What has been accomplished on the project under the reporting period?
The Michigan-West Africa GEOHealth CHARTER II is a multi-national, multi-institution project which focuses on building a hub to be distributed between Anglophone side (based in University of Ghana) and Francophone side (based in University of Abommey, Calavi (UAC) in Benin). Such a multi-national and multi-institutional project requires careful planning in terms of distribution of resources and responsibilities. Since issue of the notices of award by funders in late 2015, project partners have therefore engaged in several weekly Skype and in-person meetings to agree on dollars available to each partner institution. The first weekly Skype meeting was held on January 13, 2016. On December 15, 2016, three (3) of the project partners attended the virtual inaugural grantees’ meeting which was organized by funders and in January 2016, University of Ghana Institutional Review Board approved the ethical application of the U01 research protocol.
Following a number of the Skype conference meetings, a date was agreed upon for the first in-person project pre-inception meeting which took place on February 14-16, 2016 in Accra. . The meeting brought together hub’s key leaders and the two PIs of the paired grant where members were updated on the funder (NIH/FIC)-required revisions of the U01 research plans. During this in-person meeting, roles and responsibilities relating to the conduct and execution of the U01 research specific objectives for each participating partner institution were clarified. The in-person meeting also afforded project partners, the opportunity to visit the Agbogbloshie e-waste dumpsite where the research will be conducted.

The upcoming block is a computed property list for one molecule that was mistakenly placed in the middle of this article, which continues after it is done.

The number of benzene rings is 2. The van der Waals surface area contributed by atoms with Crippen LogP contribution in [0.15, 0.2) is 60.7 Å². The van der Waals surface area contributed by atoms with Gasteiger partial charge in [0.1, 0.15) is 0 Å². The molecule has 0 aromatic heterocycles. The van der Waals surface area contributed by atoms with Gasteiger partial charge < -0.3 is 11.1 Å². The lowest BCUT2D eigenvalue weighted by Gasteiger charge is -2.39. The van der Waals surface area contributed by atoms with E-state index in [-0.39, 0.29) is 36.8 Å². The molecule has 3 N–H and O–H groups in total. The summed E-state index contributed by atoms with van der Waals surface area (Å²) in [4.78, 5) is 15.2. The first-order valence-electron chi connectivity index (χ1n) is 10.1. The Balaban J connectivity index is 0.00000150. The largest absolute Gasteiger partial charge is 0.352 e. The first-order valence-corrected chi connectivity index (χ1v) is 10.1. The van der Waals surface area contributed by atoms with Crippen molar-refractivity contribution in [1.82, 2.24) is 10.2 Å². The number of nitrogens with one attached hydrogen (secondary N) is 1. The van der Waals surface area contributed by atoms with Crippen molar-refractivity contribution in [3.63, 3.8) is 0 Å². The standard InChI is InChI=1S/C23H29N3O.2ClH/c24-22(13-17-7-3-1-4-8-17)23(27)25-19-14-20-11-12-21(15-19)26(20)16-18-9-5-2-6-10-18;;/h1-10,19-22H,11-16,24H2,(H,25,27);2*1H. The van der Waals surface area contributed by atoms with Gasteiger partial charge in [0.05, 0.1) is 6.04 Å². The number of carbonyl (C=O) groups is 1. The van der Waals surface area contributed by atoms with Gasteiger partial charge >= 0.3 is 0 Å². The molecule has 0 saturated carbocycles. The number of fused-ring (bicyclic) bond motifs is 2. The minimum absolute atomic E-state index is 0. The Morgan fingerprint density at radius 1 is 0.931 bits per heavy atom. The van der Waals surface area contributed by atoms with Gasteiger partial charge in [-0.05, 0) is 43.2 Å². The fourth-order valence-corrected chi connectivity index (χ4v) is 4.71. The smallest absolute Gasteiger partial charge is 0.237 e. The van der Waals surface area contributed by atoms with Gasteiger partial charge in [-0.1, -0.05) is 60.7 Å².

The meeting also afforded an opportunity for hub’s partners to visit the Agbogbloshie e-waste dumpsite where the U01 studies will be conducted in order to have a first-hand experience of the study site to acquaint themselves with the prevailing working conditions there. During the field visit, soil and ash samples were collected from the site, split into two (2) parts, with one-half taken to Michigan and other half taken to Ecological Laboratory (EcoLab) in University of Ghana for analyses and ultimate cross-validation of results in preparation for sample analysis of the U01 component of the paired grant when field work commences in September 2016.
Following the in-person, a community Durbar was held by the University of Ghana project team members with the Chiefs, e-waste workers and residents at the e-waste site on March 21, 2016; to inform members of the community about the impending project and other initiatives in the community.
On May 12-13, three (3) key investigators including the two (2) Principal Investigators (PIs) of the paired grant attended the grantees’ networking meeting in Bethesda, MD-USA; following which the development of the hub’s website was finalized and launched (see: http://geohealth.weebly.com).
On June 28-29, 2016, an inception in-person meeting was held in Ouidah, Benin bringing together project partners from four (4) countries to finalize budget and allocation of funds to partner institutions in line with the revisions made to U01 research plans. An overview of research training of doctoral students and postdoctoral fellows as well as senior mentor visits to North America under U2R including U01 research activities in West Africa and the meeting gave an avenue to set the stage for work at Agbogbloshie including discussion of the roles senior scientists, postdocs, and doctoral students from the partner institutions would play in the specific conduct of the research activities. Also discussed at the meeting included future allied projects and review of additional spinoff studies, additional funding opportunities and review of the entire constellation of relevant activities (e g , WHO HBM for Hg; PARTNER; etc.)
The meeting reviewed COPEH-AOC activities within the Inter-University PhD program and discussed the linkages and synergies between COPEH-AOC and GEOHealth II in relation to doctoral and postdoctoral fellowship training and how the two (2) programs would align to produce optimal results.